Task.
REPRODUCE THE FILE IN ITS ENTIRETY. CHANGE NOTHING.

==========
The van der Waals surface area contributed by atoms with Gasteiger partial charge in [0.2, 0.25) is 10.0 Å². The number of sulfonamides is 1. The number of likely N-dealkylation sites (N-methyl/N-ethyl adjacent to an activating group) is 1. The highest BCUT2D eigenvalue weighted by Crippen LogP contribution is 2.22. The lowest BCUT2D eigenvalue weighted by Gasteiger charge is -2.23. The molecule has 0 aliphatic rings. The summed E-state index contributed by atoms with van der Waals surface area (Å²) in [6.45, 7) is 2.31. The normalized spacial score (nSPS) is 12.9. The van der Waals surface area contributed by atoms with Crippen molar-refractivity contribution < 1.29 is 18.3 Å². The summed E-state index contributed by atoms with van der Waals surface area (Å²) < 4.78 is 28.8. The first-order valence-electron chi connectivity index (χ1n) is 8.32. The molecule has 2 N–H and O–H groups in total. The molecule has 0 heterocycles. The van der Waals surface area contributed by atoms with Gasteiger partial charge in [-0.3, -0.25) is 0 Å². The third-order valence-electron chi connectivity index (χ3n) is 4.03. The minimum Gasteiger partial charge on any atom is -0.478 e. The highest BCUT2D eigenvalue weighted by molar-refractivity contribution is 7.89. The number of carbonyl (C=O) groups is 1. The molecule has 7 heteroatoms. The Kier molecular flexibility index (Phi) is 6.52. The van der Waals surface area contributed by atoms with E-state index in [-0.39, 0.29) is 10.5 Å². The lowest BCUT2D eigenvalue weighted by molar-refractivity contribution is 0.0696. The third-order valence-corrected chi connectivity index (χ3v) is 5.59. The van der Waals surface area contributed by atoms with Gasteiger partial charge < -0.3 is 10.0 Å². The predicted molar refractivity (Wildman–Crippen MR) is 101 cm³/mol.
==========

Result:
The van der Waals surface area contributed by atoms with Gasteiger partial charge in [0.2, 0.25) is 10.0 Å². The number of sulfonamides is 1. The number of likely N-dealkylation sites (N-methyl/N-ethyl adjacent to an activating group) is 1. The highest BCUT2D eigenvalue weighted by Crippen LogP contribution is 2.22. The lowest BCUT2D eigenvalue weighted by Gasteiger charge is -2.23. The molecule has 0 aliphatic rings. The summed E-state index contributed by atoms with van der Waals surface area (Å²) in [6.45, 7) is 2.31. The normalized spacial score (nSPS) is 12.9. The van der Waals surface area contributed by atoms with Crippen molar-refractivity contribution < 1.29 is 18.3 Å². The summed E-state index contributed by atoms with van der Waals surface area (Å²) < 4.78 is 28.8. The first-order valence-electron chi connectivity index (χ1n) is 8.32. The molecule has 2 N–H and O–H groups in total. The molecule has 0 heterocycles. The van der Waals surface area contributed by atoms with Gasteiger partial charge in [-0.3, -0.25) is 0 Å². The third-order valence-electron chi connectivity index (χ3n) is 4.03. The minimum Gasteiger partial charge on any atom is -0.478 e. The highest BCUT2D eigenvalue weighted by molar-refractivity contribution is 7.89. The number of carbonyl (C=O) groups is 1. The molecule has 7 heteroatoms. The Kier molecular flexibility index (Phi) is 6.52. The van der Waals surface area contributed by atoms with E-state index in [-0.39, 0.29) is 10.5 Å². The lowest BCUT2D eigenvalue weighted by molar-refractivity contribution is 0.0696. The third-order valence-corrected chi connectivity index (χ3v) is 5.59. The van der Waals surface area contributed by atoms with Gasteiger partial charge < -0.3 is 10.0 Å². The predicted molar refractivity (Wildman–Crippen MR) is 101 cm³/mol.